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Bryce Chiang, Yoo Chun Kim, Mark R Prausnitz; The long posterior ciliary arteries block circumferential flow in the suprachoroidal space of the rabbit eye. Invest. Ophthalmol. Vis. Sci. 2014;55(13):484.
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A microneedle injection into the suprachoroidal space (SCS) uses a ~750 µm-long hollow needle to penetrate the sclera and deposit particles in the SCS. This technique allows for increased bioavailability at sites of action in the choroid and retina and possibly fewer ocular side effects. Previous studies have shown anisotropic spread around the injection site. We hypothesize that there are anatomical barriers that prevent circumferential flow in the SCS of rabbits.
In each experiment, a 33-gauge 750 µm-long microneedle was used to inject 50 µL of fluorescent particles into the SCS of an ex vivo rabbit eye, unless otherwise specified. After waiting 1 min, the eye was snap frozen and cut into 8 scleral petals. Fluorescent images of each eye were acquired and ImageJ was used for analysis. To determine the location of the barrier, injections 3-5 mm posterior to the limbus were made at the following locations: (A) superior, (B) supratemporal, (C) temporal, superior to the long posterior ciliary artery (LPCA), (D) temporal, inferior to the LPCA, (E) infratemporal, and (F) inferior. To determine the extent of the barrier function of the LPCA, intraocular pressure (IOP), injection volume, and particle size were varied. Injections were made either (A) superior or (C) temporal above the LPCA.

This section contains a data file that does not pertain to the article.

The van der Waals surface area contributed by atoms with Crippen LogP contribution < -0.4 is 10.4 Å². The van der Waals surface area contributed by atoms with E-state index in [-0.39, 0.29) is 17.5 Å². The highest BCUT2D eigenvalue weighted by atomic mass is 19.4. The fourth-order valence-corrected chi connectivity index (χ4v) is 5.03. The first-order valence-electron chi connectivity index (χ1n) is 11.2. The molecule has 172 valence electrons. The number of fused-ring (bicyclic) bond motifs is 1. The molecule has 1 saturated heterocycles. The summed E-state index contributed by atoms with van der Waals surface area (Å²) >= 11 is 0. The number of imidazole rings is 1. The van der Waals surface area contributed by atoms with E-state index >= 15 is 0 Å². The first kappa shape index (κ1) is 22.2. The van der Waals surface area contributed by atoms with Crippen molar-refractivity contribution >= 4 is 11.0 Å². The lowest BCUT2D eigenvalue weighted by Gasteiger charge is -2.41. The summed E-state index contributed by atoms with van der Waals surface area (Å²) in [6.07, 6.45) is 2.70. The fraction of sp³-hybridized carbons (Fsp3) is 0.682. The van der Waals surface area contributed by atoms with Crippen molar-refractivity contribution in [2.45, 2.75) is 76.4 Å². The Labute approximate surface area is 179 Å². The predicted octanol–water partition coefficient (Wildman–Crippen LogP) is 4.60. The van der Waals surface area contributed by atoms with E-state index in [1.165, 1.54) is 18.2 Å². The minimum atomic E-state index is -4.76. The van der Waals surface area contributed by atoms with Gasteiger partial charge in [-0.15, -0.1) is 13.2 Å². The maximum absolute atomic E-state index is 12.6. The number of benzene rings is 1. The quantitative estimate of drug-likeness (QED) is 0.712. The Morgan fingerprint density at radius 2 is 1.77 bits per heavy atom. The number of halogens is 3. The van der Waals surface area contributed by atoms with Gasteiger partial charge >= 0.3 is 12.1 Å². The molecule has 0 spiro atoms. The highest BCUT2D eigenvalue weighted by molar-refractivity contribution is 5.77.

Injections made superior to the LPCA (i.e., Figure 1A, B and C) resulted in particle deposition only in the superior hemisphere. Likewise, injections made inferior to the LPCA (i.e., Figure 1D, E and F) resulted in particle deposition only in the inferior hemisphere. Changes in IOP, injection volume, and particle size did not change this pattern.
Particles and dyes injected superior to the LPCA are deposited in the superior hemisphere only, and vice versa, which indicates that the LPCAs served as a barrier to circumferential spread in the SCS. Ongoing studies will correlate this result in porcine and human cadaver eyes.
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